Arrow functions are awesome. They bind this lexically, and even allow implied return when they only contain one expression.

const add = (a, b) => a + b;
add(1, 3);  // 4

Unfortunately, it’s easy to get it wrong. Imagine we wanted to return a result object instead of only the integer. Something I often see in code (and write too often myself) is:

const add = (a, b) => {result: a + b}
add(1,2) // undefined

The expected result probably is:

{
  result: 3
}

However, it will be undefined instead. This is because the curly braces, we intended to use to create an object literal, open a new block and therefore we’d need to add an explicit return or parenthesis around the implicit return statement to get it to work. That’s pretty nasty and often hard to spot.

Here’s two versions that would fix the error:

const add = (a, b) => ({result: a + b})
const add = (a, b) => {return {result: a + b}}

After making this error a couple of times and simply accepting the way to fix it, I began to ask why doesn’t it throw an error, which would make my life a lot easier. Since enclosing the statement in curly braces does not create an object literal, but opens a new block, there’s only the following function body left:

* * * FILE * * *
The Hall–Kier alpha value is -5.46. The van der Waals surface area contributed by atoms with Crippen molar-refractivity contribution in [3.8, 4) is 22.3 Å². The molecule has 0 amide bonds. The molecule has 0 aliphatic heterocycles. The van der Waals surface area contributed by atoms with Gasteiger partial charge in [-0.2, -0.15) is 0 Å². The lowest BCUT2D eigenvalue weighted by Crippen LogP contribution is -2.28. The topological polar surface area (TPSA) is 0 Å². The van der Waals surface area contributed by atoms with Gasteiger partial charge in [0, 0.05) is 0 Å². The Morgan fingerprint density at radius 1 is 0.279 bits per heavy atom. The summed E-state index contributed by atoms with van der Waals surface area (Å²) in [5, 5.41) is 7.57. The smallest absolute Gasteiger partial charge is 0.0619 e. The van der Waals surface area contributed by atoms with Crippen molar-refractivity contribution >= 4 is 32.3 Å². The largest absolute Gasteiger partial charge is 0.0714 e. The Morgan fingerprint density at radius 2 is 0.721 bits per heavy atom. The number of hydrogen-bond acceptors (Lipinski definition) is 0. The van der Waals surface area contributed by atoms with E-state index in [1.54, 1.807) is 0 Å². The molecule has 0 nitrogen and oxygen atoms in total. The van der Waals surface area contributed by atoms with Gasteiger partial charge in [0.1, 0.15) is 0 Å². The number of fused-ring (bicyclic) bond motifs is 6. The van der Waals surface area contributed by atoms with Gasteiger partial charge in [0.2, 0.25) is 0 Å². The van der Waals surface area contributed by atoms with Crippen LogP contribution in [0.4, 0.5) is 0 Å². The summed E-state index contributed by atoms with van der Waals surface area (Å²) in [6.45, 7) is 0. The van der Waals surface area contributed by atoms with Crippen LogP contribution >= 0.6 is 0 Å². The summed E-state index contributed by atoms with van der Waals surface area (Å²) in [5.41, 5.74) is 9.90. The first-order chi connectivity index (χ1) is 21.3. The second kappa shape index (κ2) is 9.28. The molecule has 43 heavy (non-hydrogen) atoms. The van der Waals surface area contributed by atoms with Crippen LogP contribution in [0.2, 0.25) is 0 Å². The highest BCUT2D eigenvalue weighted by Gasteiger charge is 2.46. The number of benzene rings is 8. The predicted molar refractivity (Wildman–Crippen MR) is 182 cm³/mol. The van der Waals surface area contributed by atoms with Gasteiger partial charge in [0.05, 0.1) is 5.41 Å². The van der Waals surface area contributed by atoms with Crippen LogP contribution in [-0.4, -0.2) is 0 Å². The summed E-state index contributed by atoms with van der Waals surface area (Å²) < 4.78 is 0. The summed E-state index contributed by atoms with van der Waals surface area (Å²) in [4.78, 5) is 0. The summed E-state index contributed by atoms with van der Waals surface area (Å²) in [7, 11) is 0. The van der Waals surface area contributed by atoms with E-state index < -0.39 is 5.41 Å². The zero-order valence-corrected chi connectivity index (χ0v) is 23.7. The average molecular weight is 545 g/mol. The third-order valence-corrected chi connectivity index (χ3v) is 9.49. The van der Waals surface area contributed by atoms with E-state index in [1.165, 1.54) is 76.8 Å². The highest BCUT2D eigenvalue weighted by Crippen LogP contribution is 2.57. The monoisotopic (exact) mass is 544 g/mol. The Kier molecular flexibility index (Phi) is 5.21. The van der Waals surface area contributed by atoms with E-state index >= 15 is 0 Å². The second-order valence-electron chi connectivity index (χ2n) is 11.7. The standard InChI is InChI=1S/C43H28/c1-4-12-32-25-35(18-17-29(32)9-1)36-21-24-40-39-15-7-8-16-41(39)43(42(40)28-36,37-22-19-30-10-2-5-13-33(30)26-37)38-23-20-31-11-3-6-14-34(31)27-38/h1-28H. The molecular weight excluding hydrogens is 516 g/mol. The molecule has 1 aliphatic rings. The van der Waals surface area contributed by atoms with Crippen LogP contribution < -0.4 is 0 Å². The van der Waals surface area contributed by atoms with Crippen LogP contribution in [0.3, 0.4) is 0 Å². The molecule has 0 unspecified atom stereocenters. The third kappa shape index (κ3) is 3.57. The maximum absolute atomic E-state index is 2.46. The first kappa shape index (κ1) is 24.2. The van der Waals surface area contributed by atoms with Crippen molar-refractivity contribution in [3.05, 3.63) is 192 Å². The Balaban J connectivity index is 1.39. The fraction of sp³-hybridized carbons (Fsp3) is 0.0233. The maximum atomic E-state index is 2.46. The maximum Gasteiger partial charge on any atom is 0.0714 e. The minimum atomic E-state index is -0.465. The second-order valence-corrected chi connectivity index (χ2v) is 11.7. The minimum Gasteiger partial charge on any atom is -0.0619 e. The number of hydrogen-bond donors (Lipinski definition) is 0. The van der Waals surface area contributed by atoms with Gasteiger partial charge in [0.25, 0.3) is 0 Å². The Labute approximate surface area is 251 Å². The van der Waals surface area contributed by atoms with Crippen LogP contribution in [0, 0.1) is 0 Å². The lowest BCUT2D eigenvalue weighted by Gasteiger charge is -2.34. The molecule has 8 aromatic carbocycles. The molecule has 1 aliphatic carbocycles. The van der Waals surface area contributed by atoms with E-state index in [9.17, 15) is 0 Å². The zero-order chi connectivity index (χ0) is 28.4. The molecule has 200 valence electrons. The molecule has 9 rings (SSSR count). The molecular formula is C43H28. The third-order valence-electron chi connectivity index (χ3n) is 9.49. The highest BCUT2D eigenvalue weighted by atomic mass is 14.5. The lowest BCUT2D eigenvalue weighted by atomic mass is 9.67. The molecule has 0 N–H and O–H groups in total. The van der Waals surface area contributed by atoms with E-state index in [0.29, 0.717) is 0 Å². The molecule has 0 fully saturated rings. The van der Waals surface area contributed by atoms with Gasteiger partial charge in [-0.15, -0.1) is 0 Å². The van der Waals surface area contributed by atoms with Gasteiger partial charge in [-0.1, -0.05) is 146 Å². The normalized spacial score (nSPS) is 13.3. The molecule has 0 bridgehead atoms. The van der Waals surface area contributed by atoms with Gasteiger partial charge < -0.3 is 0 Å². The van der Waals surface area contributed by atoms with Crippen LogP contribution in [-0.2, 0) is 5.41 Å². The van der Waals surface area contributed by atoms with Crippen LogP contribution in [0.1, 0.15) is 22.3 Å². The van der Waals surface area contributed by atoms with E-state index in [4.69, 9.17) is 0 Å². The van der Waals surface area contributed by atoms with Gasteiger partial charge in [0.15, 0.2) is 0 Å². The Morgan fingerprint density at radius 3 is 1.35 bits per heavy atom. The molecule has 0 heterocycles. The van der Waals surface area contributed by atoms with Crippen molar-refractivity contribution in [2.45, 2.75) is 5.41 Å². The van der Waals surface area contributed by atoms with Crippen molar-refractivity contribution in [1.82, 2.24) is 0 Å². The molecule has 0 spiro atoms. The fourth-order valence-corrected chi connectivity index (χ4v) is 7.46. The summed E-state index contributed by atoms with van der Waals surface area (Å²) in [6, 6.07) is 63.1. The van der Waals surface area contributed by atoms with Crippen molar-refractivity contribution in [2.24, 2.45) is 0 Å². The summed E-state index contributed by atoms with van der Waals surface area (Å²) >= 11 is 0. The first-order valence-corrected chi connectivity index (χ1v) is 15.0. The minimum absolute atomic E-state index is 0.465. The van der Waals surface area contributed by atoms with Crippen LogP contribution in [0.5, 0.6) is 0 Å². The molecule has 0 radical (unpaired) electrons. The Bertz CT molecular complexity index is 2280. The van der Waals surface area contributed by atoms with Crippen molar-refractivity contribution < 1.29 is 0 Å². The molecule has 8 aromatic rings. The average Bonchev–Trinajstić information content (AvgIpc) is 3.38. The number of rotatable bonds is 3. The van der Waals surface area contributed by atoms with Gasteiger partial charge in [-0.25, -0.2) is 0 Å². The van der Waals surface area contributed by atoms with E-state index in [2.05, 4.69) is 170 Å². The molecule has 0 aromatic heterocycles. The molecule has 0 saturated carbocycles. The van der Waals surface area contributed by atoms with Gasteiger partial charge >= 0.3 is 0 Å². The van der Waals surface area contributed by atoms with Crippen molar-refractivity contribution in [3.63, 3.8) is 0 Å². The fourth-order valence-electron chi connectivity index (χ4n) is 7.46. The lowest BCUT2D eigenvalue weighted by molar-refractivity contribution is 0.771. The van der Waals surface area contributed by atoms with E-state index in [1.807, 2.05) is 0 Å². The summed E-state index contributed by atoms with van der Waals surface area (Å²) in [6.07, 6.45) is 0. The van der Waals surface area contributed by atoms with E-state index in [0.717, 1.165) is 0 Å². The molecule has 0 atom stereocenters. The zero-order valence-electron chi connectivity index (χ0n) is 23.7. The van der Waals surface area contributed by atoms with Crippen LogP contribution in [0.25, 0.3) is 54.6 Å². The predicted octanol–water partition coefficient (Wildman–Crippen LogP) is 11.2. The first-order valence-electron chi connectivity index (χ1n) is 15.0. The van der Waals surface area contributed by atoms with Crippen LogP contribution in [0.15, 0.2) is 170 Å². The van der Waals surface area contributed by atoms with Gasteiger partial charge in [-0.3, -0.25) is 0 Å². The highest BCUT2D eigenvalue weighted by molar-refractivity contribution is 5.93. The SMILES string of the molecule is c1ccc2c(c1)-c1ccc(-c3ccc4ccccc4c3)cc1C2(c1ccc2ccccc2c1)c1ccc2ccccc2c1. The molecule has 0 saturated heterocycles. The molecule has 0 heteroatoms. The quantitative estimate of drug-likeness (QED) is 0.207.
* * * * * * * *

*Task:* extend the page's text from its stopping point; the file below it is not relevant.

result: a + b

To showcase it a little bit better, here’s how the entire function would look like in es5.

function add(a, b) {
  result: a + b
}

How is that valid javascript, I wondered. I’ve never seen anything like this, yet neither browsers nor node complained about it. It turns out there’s labeled statements in javascript, which coincidentally follow such syntax. They’re usually used to label loops to be able to break out of them later.

Example by mdn:

var i, j;

loop1:
for (i = 0; i < 3; i++) {      //The first for statement is labeled "loop1"
   loop2:
   for (j = 0; j < 3; j++) {   //The second for statement is labeled "loop2"
      if (i === 1 && j === 1) {
         continue loop1;
      }
      console.log('i = ' + i + ', j = ' + j);
   }
}